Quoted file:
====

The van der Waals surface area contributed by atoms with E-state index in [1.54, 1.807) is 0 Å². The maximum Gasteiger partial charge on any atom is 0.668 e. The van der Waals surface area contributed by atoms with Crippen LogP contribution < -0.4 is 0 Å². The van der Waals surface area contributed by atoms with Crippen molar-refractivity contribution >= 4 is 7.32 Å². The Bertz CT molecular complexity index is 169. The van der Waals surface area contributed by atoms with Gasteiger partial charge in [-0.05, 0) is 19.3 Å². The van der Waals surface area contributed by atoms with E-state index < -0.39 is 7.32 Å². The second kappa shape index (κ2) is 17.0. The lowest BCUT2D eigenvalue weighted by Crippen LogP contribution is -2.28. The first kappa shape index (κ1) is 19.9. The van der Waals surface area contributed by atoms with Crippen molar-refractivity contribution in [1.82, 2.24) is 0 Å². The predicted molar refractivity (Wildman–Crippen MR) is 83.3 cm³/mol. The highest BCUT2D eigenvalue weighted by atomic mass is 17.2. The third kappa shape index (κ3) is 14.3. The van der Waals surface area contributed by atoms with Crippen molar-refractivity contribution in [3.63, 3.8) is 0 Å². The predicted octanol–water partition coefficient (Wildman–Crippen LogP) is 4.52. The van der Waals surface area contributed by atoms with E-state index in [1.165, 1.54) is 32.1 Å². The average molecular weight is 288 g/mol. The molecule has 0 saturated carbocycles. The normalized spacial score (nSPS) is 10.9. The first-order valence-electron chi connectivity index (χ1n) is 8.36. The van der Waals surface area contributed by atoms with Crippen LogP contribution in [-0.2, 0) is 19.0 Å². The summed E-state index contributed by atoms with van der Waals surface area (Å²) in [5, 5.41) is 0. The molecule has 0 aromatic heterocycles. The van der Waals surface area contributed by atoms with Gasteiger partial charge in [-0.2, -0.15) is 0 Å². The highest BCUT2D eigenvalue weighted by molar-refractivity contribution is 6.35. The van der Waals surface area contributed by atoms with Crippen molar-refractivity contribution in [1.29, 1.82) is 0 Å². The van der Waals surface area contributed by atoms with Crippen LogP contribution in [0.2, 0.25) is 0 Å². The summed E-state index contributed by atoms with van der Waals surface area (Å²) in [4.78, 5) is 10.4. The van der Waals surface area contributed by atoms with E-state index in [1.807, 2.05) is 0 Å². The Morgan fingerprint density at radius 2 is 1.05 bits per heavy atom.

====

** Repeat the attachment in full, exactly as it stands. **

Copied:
The van der Waals surface area contributed by atoms with E-state index in [1.54, 1.807) is 0 Å². The maximum Gasteiger partial charge on any atom is 0.668 e. The van der Waals surface area contributed by atoms with Crippen LogP contribution < -0.4 is 0 Å². The van der Waals surface area contributed by atoms with Crippen molar-refractivity contribution >= 4 is 7.32 Å². The Bertz CT molecular complexity index is 169. The van der Waals surface area contributed by atoms with Gasteiger partial charge in [-0.05, 0) is 19.3 Å². The van der Waals surface area contributed by atoms with E-state index < -0.39 is 7.32 Å². The second kappa shape index (κ2) is 17.0. The lowest BCUT2D eigenvalue weighted by Crippen LogP contribution is -2.28. The first kappa shape index (κ1) is 19.9. The van der Waals surface area contributed by atoms with Crippen molar-refractivity contribution in [1.82, 2.24) is 0 Å². The predicted molar refractivity (Wildman–Crippen MR) is 83.3 cm³/mol. The highest BCUT2D eigenvalue weighted by atomic mass is 17.2. The third kappa shape index (κ3) is 14.3. The van der Waals surface area contributed by atoms with Crippen molar-refractivity contribution in [3.63, 3.8) is 0 Å². The predicted octanol–water partition coefficient (Wildman–Crippen LogP) is 4.52. The van der Waals surface area contributed by atoms with E-state index in [1.165, 1.54) is 32.1 Å². The average molecular weight is 288 g/mol. The molecule has 0 saturated carbocycles. The normalized spacial score (nSPS) is 10.9. The first-order valence-electron chi connectivity index (χ1n) is 8.36. The van der Waals surface area contributed by atoms with Crippen LogP contribution in [-0.2, 0) is 19.0 Å². The summed E-state index contributed by atoms with van der Waals surface area (Å²) in [5, 5.41) is 0. The molecule has 0 aromatic heterocycles. The van der Waals surface area contributed by atoms with Gasteiger partial charge in [-0.2, -0.15) is 0 Å². The highest BCUT2D eigenvalue weighted by molar-refractivity contribution is 6.35. The van der Waals surface area contributed by atoms with Crippen molar-refractivity contribution in [1.29, 1.82) is 0 Å². The van der Waals surface area contributed by atoms with Crippen LogP contribution in [0.2, 0.25) is 0 Å². The summed E-state index contributed by atoms with van der Waals surface area (Å²) in [4.78, 5) is 10.4. The van der Waals surface area contributed by atoms with E-state index in [1.807, 2.05) is 0 Å². The Morgan fingerprint density at radius 2 is 1.05 bits per heavy atom.